WASHINGTON, DC - Today, Congresswoman Bonnie Watson Coleman (NJ-12) commended the Consumer Financial Protection Rule for their proposed rule prohibiting mandatory arbitration clauses that force consumers into secretive negotiations which prevent them from seeking justice in court, and urged the CFPB to expand the types of contracts covered under the rule.

“In addition to limiting access to justice, these forced arbitration clauses also prohibit consumers from banding together in class action suits,” Watson Coleman wrote in a letter to CFPB Director Richard Cordray.  “The proposed rule to prohibit mandatory arbitration clauses in certain agreements and lift class action bans is an important step in shielding consumers from abusive practices.  “I urge the Bureau to use its full statutory authority to ensure that consumers have all the protections of our legal system during disputes with corporations.”

Almost all consumer financial products and services, like credit cards, checking accounts, and loans, are subject to a standard-form written legal contract.  More and more companies have included mandatory arbitration agreements that assign a privately appointed individual to resolve any claims that arise ­­­– circumventing the state and federal courts systems that most consumers assume they can use in the event of a dispute.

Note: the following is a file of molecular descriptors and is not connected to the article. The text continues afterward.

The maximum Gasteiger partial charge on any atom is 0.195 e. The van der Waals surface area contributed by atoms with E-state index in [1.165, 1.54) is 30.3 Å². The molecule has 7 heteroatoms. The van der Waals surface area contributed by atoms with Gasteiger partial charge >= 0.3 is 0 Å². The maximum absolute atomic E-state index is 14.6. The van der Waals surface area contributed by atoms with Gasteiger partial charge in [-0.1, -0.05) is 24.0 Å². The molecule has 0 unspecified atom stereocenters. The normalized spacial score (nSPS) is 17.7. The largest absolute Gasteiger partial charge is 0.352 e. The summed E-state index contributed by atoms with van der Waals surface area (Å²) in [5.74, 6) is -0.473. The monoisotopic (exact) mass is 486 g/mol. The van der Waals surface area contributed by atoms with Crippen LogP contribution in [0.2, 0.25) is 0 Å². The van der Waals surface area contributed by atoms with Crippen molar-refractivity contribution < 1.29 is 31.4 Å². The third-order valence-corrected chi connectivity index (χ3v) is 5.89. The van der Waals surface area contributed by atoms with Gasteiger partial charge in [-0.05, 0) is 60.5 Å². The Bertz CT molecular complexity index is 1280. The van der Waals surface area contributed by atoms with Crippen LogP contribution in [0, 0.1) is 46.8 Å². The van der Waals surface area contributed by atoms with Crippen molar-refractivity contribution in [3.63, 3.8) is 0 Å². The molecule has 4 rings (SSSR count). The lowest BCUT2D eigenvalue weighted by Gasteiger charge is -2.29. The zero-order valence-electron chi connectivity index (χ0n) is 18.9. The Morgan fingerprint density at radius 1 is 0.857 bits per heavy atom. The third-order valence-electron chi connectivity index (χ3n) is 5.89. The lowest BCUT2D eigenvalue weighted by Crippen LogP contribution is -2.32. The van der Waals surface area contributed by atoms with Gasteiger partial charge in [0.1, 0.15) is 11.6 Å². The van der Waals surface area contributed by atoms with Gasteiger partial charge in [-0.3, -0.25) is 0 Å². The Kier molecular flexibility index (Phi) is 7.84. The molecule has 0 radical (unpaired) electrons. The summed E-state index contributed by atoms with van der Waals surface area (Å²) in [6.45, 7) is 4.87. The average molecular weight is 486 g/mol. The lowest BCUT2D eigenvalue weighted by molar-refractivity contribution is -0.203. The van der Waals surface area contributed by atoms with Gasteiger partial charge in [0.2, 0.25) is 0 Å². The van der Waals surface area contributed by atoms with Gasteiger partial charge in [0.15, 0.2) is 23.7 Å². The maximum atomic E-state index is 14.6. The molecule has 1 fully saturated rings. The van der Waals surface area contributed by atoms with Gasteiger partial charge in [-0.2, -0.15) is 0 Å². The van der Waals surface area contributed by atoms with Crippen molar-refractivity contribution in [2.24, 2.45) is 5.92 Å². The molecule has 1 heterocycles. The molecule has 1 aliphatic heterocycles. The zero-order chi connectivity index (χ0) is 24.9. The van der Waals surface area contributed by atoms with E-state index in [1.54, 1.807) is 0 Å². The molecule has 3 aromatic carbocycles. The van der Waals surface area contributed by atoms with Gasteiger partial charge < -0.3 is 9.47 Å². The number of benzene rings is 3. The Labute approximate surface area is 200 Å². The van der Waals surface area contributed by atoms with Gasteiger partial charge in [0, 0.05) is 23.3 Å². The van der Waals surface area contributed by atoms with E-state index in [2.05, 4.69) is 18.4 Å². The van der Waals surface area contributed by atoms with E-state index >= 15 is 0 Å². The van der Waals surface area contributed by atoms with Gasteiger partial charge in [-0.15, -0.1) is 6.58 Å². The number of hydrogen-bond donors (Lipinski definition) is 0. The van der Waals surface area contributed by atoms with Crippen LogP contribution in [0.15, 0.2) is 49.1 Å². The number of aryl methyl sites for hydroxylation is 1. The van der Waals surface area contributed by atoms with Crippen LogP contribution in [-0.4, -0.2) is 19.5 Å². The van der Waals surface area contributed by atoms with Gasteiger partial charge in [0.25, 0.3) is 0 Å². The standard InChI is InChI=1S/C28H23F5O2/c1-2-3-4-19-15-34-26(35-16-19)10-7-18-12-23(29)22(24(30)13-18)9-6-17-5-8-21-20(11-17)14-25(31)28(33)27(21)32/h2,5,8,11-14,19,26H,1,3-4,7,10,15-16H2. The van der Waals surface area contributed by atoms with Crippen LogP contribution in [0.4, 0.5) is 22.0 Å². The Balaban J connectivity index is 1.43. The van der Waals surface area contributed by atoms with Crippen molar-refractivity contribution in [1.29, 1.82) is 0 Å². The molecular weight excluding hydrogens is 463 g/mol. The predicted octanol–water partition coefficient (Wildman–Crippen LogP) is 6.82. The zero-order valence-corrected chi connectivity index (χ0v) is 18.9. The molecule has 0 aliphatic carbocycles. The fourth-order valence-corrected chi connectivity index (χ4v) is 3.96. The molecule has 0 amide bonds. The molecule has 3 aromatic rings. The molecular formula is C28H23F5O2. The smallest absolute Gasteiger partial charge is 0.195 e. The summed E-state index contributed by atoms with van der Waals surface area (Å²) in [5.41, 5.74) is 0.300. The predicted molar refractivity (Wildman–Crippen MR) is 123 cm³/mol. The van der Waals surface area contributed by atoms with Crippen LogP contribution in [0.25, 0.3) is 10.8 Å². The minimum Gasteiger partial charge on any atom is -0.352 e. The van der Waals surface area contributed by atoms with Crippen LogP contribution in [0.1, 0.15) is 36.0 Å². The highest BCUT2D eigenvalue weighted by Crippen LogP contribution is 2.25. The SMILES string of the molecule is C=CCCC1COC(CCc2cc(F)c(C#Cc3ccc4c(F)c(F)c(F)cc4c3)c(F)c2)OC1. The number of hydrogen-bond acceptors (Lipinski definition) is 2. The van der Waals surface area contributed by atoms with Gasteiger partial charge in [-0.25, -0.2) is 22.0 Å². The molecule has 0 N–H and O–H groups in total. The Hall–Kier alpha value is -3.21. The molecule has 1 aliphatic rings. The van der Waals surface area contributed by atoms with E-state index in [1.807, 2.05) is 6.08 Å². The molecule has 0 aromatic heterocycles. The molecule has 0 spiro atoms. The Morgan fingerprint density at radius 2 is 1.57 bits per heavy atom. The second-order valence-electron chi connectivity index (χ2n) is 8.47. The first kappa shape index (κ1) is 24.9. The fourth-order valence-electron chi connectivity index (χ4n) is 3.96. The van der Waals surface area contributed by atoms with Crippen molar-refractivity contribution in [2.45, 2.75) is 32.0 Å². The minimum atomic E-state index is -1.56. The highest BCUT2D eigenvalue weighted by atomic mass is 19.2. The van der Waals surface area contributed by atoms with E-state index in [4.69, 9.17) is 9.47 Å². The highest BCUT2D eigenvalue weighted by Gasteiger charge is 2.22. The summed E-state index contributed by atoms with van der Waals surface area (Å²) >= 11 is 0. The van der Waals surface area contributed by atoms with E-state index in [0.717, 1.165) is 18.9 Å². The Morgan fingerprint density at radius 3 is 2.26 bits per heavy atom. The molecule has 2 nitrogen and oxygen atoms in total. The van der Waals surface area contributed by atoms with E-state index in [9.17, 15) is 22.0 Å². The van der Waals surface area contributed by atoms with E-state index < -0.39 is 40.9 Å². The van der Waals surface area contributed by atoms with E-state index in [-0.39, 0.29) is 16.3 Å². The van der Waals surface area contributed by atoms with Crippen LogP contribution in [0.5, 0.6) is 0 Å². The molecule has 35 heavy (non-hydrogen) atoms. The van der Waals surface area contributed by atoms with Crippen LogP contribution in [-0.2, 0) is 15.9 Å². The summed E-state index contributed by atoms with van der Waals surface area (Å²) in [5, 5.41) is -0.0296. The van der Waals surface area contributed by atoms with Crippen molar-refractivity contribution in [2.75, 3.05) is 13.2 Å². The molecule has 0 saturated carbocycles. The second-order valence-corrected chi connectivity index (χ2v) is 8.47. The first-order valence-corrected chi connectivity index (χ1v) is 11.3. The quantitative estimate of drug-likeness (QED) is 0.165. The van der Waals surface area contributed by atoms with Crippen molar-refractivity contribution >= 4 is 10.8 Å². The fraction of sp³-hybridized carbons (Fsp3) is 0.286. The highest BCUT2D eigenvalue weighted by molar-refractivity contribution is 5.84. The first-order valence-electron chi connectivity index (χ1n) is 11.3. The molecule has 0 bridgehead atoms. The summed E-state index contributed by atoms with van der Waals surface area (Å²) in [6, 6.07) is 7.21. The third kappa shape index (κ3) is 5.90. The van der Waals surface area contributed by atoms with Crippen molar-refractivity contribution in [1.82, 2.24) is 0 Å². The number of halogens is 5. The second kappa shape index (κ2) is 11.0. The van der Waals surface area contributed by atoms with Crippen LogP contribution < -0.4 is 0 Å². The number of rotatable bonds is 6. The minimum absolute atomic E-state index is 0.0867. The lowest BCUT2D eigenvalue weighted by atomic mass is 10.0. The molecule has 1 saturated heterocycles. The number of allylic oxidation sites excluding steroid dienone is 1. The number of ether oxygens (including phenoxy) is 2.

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A 2015 report from the CFPB found that despite growing prevalence of mandatory arbitration clauses, 75% of consumers surveyed did not know whether they were subject to mandatory arbitration in their financial contracts, and fewer than 7% of those surveyed understood that the clauses restricted their ability to bring suit.  The report also found that that less than 2% of consumers were aware that they had waived their right to participate in class action suits.

The CFPB’s proposed rule applies to many of the consumer financial products overseen by the CFPB, and would prevent banks and other financial companies from using mandatory arbitration to prevent class-action lawsuits.  The proposed rule would continue to allow mandatory arbitration for consumers pursuing individual claims.  When the rule was announced earlier this month, Director Cordray noted, “Many banks and financial companies avoid accountability by putting arbitration clauses in their contracts that block groups of their customers from suing them.  Our proposal seeks comment on whether to ban this contract gotcha that effectively denies groups of consumers the right to seek justice and relief for wrongdoing.”

“In the financial sector and every other industry, mandatory arbitration is a trap that keeps consumers from seeking justice, and keeps corporations from being held accountable.  We have a stake in ensuring consumers are treated fairly, and in keeping companies from blindsiding Americans who have no idea what they’ve agreed to.  We have to put a stop to these practices.”